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Cover Story

Most of us who work in the masonry industry work hard every day. We want to do a good job, and we are driven by a desire to achieve success. We want to provide the best life we can for our families. Some of us even try to give something back to the industry. We serve our local or national Association. But few if any of us will ever know the degree of commitment it takes to devote your entire life to this industry. One of us did. George A. Miller devoted nearly every waking hour of his entire adult life to this industry. For more than fifty years, George Miller was our Lead Man.

On Tuesday, March 26th, 2002 the masonry industry in general, and Mason Contractors Association of America in particular, suffered a great loss with the passing of George Anton Miller. If the MCAA has a father, it is George Miller. He built this association. He served as our first Executive Vice President from the beginning in 1950 until his retirement in 1993. Even in retirement, George continued to serve us as an advisor, and in particular in the capacity of a Labor Relations Consultant. He did so, until the day he died.

During his fifty-two years of service to the MCAA and the masonry industry, George Miller was always in the forefront of leadership. During his tenure as Executive Vice President, the MCAA achieved many milestones. He was deeply involved with the formation of the International Pension Fund for the International Union of Bricklayers and Allied Craftsmen (IUBAC). He served as a Management Trustee on the IUBAC Pension Fund Board until the early 1990's. George Miller was also instrumental in the formation and development of the International Masonry Institute, the IMI. The IMI was the first such Masonry Promotion effort in the United States and Canada. Funded by Union Masonry Contractors, the IMI continues today as the largest single source of Promotion and Training for the masonry industry.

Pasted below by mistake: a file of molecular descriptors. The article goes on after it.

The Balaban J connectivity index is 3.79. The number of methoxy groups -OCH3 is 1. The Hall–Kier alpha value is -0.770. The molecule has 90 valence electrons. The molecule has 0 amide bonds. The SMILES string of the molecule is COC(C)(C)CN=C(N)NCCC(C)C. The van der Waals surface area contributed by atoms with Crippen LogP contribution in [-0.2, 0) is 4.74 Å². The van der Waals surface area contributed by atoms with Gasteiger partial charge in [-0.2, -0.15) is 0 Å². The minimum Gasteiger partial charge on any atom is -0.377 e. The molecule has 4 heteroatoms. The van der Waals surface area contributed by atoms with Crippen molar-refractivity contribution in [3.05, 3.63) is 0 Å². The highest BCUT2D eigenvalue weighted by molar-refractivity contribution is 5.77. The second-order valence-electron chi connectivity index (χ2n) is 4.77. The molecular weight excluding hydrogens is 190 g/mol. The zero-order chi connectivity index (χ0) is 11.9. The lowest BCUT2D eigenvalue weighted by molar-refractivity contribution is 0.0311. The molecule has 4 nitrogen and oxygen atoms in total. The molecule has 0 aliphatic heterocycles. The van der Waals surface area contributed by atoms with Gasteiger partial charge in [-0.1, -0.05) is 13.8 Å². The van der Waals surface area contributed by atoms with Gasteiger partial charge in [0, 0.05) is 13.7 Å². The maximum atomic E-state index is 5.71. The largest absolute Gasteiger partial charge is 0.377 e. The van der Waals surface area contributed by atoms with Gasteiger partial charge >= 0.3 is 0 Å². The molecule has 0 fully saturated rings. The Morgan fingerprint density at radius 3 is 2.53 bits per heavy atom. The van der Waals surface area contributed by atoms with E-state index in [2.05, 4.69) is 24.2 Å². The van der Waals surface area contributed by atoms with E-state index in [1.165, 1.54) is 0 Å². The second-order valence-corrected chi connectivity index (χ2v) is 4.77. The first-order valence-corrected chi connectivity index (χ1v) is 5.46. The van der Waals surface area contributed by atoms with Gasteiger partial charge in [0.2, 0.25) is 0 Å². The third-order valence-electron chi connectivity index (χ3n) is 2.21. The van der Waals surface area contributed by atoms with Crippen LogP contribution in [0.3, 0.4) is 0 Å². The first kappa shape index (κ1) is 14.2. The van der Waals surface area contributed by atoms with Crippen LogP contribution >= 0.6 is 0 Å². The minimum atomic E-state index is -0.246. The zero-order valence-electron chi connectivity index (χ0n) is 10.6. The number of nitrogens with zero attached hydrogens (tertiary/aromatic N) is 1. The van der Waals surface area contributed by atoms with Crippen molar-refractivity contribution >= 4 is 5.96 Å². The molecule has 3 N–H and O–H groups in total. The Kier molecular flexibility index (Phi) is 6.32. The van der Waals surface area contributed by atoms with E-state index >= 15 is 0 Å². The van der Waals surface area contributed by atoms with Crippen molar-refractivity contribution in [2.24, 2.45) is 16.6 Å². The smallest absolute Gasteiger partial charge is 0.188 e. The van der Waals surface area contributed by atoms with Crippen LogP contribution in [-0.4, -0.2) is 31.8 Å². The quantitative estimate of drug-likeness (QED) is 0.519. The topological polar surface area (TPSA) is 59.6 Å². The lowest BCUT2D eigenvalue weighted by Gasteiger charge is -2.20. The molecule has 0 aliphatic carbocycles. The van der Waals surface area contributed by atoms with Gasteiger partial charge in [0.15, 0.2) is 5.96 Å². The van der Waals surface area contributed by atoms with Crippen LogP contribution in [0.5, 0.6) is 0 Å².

George Miller also assisted in developing the first formalized Masonry Training materials. MCAA books such as the All Weather Masonry Construction Manual and the Rough Terrain Forklift Training Manual all bear his clear finger prints. These materials are still vital today in training our industry's workforce.

George Miller was a nationally known and respected Management Labor Negotiator. He negotiated International Labor Agreements with the IUBAC and the Laborers International Union of North America (LIUNA). These agreements are still in use today. Perhaps the most prestigious national recognition George Miller received on the Labor Relations front, was when he was asked to serve on the Construction Industry Wage Stabilization Committee during the Nixon Administration.

The list goes on and on. George Miller was deeply involved in national safety and health issues. He was Co-Chairman of the Laborers' Health and Safety Fund until the day he died. He served as a trustee on the AFL-CIO Housing Investment Trust for 12 years. He was a member of the ASTM for 36 years. He served on many, many other technical and educational committees throughout the construction industry.